And so what we're saying is, by denying some of the tax shelters to higher-income earners, more of their income is subject to taxation, which means we can lower tax rates on everybody without losing revenue. And, in fact, we'll get more revenue because we know this will grow the economy.

These kind of pro-growth tax reforms, Ronald Reagan and Tip O'Neill did it. Bowles-Simpson proposes it. We're proposing it. Lower tax rates. Broaden the tax base. That is a pro-growth solution to get people back to work. That's what gets you higher take-home pay.

That's what lets people in the middle income keep more of what they earn. Under the current code, you send a bunch of your money to Washington and then if you do what we approve of in Washington, we might let you keep some of it back. That's picking winners and losers. Both parties are guilty of it.

CAVUTO: But you mentioned Bowles-Simpson, sir. And you voted against that. So your critics say...

RYAN: I liked that part of Bowles-Simpson.

CAVUTO: OK. But your critics are saying, well, you talk a good game, but you don't deliver the goods. What do you say?

RYAN: No, but what -- here's what people do.

If you don't like the plan that someone has put on the table, then put your plan on the table. That's what I've done. I have passed a budget through Congress. Mitt Romney's offered a plan.

President Obama has doesn't any of that. He disavowed Bowles-Simpson and offered no alternatives. What we did is we took what we liked in Bowles-Simpson and then added more reforms to it. The reason I didn't support Bowles-Simpson is because it didn't address the primary driver of our debt, health care programs, health care entitlements that are going bankrupt.

I don't want to pass a bill to fix the fiscal crisis when I know it doesn't fix the fiscal crisis. That's why we took the good ideas from Bowles-Simpson and combined it with the necessary reforms that truly prevent a debt crisis. That is what Mitt Romney and I are proposing.

You need three things: pro-growth economic policies. That's tax reform is all about. That's what regulatory reform, energy policy is all about. Spending cuts. And we've proposed lots different spending cuts and critical entitlement reforms that are market-based, that give people more control over their lives when it comes to health care, not some bureaucrat, and that doesn't make any changes for people in or near retirement, but reforms programs for my generation so they're there for my generation when we retire.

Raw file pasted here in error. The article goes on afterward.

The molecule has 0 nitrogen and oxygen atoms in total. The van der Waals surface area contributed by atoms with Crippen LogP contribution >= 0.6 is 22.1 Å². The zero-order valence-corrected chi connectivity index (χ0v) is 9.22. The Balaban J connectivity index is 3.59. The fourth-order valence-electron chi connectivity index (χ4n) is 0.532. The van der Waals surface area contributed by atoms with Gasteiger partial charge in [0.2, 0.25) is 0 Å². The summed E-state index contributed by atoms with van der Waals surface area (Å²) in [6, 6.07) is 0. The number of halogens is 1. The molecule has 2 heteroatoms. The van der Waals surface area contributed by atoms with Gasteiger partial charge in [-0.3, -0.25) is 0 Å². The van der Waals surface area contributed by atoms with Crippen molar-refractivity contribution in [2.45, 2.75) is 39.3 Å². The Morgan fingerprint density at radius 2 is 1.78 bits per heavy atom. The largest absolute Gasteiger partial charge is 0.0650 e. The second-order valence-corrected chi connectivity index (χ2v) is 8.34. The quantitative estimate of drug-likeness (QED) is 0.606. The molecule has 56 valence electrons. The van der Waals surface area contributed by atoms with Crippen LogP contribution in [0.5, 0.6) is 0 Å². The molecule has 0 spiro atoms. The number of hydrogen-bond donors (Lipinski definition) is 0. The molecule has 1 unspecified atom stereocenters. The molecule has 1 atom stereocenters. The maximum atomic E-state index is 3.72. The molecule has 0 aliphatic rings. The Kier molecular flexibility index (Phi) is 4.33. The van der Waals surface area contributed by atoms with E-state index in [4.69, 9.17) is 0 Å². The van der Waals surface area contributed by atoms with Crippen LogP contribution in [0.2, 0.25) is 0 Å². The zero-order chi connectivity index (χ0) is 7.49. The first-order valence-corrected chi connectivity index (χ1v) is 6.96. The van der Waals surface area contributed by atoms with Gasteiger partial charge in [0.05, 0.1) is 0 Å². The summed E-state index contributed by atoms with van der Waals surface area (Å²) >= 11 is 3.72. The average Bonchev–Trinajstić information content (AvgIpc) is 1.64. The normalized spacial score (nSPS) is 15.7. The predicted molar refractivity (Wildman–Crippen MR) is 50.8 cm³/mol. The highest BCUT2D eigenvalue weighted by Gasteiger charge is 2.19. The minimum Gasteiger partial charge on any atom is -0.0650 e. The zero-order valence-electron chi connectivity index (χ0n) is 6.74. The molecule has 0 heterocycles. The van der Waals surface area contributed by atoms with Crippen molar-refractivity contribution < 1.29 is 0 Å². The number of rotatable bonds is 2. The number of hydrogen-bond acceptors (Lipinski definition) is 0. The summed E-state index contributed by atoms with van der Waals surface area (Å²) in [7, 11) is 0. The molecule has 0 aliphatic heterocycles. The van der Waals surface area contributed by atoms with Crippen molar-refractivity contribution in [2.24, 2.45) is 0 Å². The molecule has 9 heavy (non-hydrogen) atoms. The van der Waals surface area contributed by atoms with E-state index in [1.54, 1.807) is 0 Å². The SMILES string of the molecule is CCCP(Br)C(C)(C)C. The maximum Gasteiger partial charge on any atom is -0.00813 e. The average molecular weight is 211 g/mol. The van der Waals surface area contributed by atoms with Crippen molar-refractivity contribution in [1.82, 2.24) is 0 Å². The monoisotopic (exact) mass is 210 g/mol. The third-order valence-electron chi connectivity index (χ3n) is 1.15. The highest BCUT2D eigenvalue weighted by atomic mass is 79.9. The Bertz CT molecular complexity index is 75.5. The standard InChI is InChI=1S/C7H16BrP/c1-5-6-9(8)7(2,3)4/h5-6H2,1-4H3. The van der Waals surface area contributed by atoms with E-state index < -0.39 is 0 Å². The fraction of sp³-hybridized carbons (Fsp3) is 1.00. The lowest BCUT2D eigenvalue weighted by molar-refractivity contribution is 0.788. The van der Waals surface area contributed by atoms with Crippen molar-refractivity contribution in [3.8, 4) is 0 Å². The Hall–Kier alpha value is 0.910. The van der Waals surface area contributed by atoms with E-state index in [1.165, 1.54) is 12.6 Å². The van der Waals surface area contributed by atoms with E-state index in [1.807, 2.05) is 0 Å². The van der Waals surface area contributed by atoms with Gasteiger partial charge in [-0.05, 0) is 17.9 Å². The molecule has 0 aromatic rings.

That is how you get ahead of this problem and that's how you prevent European-like austerity.

CAVUTO: A lot of people do look at what's going on in Europe, congressman, and Mitt Romney -- I believe you had said so yourself -- that, if we're not careful, we could follow that path of what's going on in Greece and what's going on in Spain.

But you said something interesting a couple of minutes ago, congressman. That is that by closing loopholes and special breaks and all that prevent some from paying any taxes at all, that that is a productive step forward.

Many conservatives in your party -- a year ago, when I was in Washington, as we were haggling out this budget mess, they looked at that as a tax increase and wouldn't countenance it. Are you saying that they better countenance it now?

RYAN: No, we're talking about revenue-neutral tax reform.

Conservatives across the board, and many Democrats, by the way, Democrats from the mid-'80s who worked with Ronald Reagan, some Democrats recently have said, pro-growth tax reform. We're saying revenue-neutral tax reform, which says, in exchange for some loopholes, everybody gets lower tax rates.

See that's what creates growth, Neil. By lowering the marginal income tax rate, you get a better return on your next dollar of investment, on your next dollar of work. This means middle-income families get higher take-home pay.

This means they get to keep more of what they earn in the first place, without having to send their money to Washington. This means small businesses. Don't forget, Neil, eight out of 10 businesses in America file their taxes as individuals.

This -- their tax rate's going above 40 percent in January according to President Obama's plans. That's where current law is going. Well, a lot of countries around the world are cutting their tax rates.

The average tax rate on businesses in the world is 25 percent. Canada lowered theirs to 15 percent. And President Obama wants the top tax rate on successful small businesses to go above 40 percent in January.

And that particular tax increase, Neil, it only pays for 8 percent of his proposed deficit spending. That's not a ticket to recovery. That's why we have the problems we have today.

CAVUTO: Now, you brought that argument across forcefully, very clearly.

The rap against the guy at the top of your ticket is that he has not. He's very smart, knows what he's doing, et cetera, but he lacks the passion. There are these stories -- I am sure you have heard them, Congressman -- that a number of GOP money guys and operatives have been saying, get Ryan out there, get him on the stump, get him going.